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» 05/08/2010
Pyongyang and Rome: no one knows the fate of the bishops of North Korea
by Joseph Yun Li-sun
For the Vatican they are "missing", but still listed as pastors of their dioceses in the Pontifical Yearbook. For the regime of the North they are "perfect strangers" and since the Eighties no official has responded to questions regarding their whereabouts.

Pyongyang (AsiaNews) - Where did the bishops of North Korea go? The bishops of the last, true Stalinist regime in the world seem to have disappeared into thin air: the Vatican says they are "missing", but they are still listed as the pastors of their dioceses in the Pontifical Yearbook. For the regime of the North they are "perfect strangers" and since the Eighties no official will respond to those who seek information about them.

According to the Catholic geography, North Korea is divided into three dioceses - Pyongyang Hamhung and Chunchon - and a territorial abbey that of Tomwok directly subject to the Holy See. After the end of the civil war in Korea (which was de facto in 1953, but never expressly recognized by the two governments) and the resulting division of the peninsula in two, the Vatican gave over Apostolic administration of the diocese to bishops of the South.

Under the Pontifical Yearbook - the mighty Volume printed in the Vatican, which represents a sort of map of Catholic presence in the world - the bishops are still the same. Under "Pyongyang", we read Mgr. Francis Hong Yong-ho, born in 1906 and now "missing" for Hamhung we find an empty space, Chunchon, however, has a territory that "borders" in the North. Here, then, the entitled bishop is Mgr. John Chang-yik (but the post “is vacant” according to local Catholics).

The situation of the bishops is a true reflection of the situation of the Church of North Korea. In the middle of last century 30% of the inhabitants of the capital Pyongyang were Catholics, compared to 1% of the rest of the country. During the Korean War (1950-1953) Communist troops penetrated the South and hunted missionaries, foreign religious, and Korean Christians. The North Korean regime intended to destroy every Christian presence. In the north all the monasteries and churches were destroyed, monks and priests were arrested and sentenced to death.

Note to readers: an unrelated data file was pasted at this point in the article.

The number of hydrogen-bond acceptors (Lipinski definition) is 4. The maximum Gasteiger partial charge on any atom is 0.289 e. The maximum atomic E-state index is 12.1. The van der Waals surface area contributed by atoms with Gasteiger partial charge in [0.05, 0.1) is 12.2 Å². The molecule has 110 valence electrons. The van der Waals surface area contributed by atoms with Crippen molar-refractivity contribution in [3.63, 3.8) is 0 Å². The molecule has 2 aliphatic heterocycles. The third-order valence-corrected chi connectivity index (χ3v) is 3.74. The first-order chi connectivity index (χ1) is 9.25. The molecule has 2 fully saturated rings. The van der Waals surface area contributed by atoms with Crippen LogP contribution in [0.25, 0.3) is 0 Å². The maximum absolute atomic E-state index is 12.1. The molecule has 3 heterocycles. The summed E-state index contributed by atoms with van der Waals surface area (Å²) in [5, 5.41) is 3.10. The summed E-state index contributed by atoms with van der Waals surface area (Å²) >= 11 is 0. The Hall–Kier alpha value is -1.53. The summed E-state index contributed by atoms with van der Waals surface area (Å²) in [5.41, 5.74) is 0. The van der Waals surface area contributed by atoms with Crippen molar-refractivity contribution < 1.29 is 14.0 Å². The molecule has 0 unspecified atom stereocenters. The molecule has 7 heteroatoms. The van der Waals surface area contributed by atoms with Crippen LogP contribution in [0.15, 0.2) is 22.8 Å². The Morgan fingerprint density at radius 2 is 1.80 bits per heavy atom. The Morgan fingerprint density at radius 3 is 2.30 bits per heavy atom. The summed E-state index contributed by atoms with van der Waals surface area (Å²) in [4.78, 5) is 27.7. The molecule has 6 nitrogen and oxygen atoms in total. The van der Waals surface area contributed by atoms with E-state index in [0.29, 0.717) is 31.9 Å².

During the war, the apostolic delegate to Korea, Patrick James Byrne. Bishop and U.S. citizen was arrested, was sentenced to death but the sentence was not executed. He was deported to a concentration camp and died there, after years of hardship and deprivation. There has been no news of what happened to the Christians in the following years: we still do not know the fate of the 166 priests and religious who remained in the North after the war. When questioned about them, North Korean officials respond: "They are perfect strangers."

Today the Church in the North is without clergy and without worship. According to official government figures, there are about 4,000 Catholic North Koreans, in addition to some 11,000 Protestants. But AsiaNews sources in the country claim that the "real" Catholics number no more than two hundred, mostly very elderly. Throughout the North there are only three places of worship approved for the Christian faith: two Protestant Churches and one Catholic Churc. This is the church of Changchung (pictured) in the capital Pyongyang, which for many analysts is only for "show" and controlled by the regime.

The Christian community is subjected to harsh repression by the authorities. A Christian is doubly unpopular: accused of disloyalty to the regime and suspected of ties with the West. The majority of the faithful have been forced to express their faith in secret. In a communist country, being "discovered" while attending a mass in an unauthorized location may result in imprisonment and, at worst, torture and even capital punishment. Even the mere fact of possessing a Bible is a crime that can carry the death penalty. On 16 June 2009, a 33 year old Christian, Ri Hyon-ok, was sentenced to death and executed "for putting Bibles into circulation."

The figure of Mgr. Hong Yong-ho is emblematic of this situation. Ordained May 25, 1933, he was appointed vicar apostolic of Pyongyang and titular bishop of Auzia March 24, 1944 by Pope Pius XII. The following June 29, he was consecrated by Archbishop Bonifatius Sauer, co-consecrating Bishop Hayasaka Irenæus, Archbishop Paul Marie Kinama-ro.

On March 10, 1962 Pope John XXIII decided to elevate the vicariate of Pyongyang to diocese, also in protest against the policies of the North Korean regime, and appointed as its first bishop, Mgr. Hong, who has becomes a symbol of persecution against Catholics in North Korea and in general in the communist regimes. Although he is now well over one hundred, in the Vatican they say it "can not be excluded that he may still be a prisoner in some re-education camp".

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See also
North Korea sends condolences for Pope's death
Archbishop of Seoul appeals for religious freedom in North Korea
by Thomas Hongsoon Han
05/24/2011 NORTH KOREA
Still some Christians “alive and respected” under Kim regime
by Joseph Yun Li-sun
Pyongyang rejects invitation, no Catholics from North at papal Mass
The encyclical "comforts the Korean Church, forced into silence in the North"

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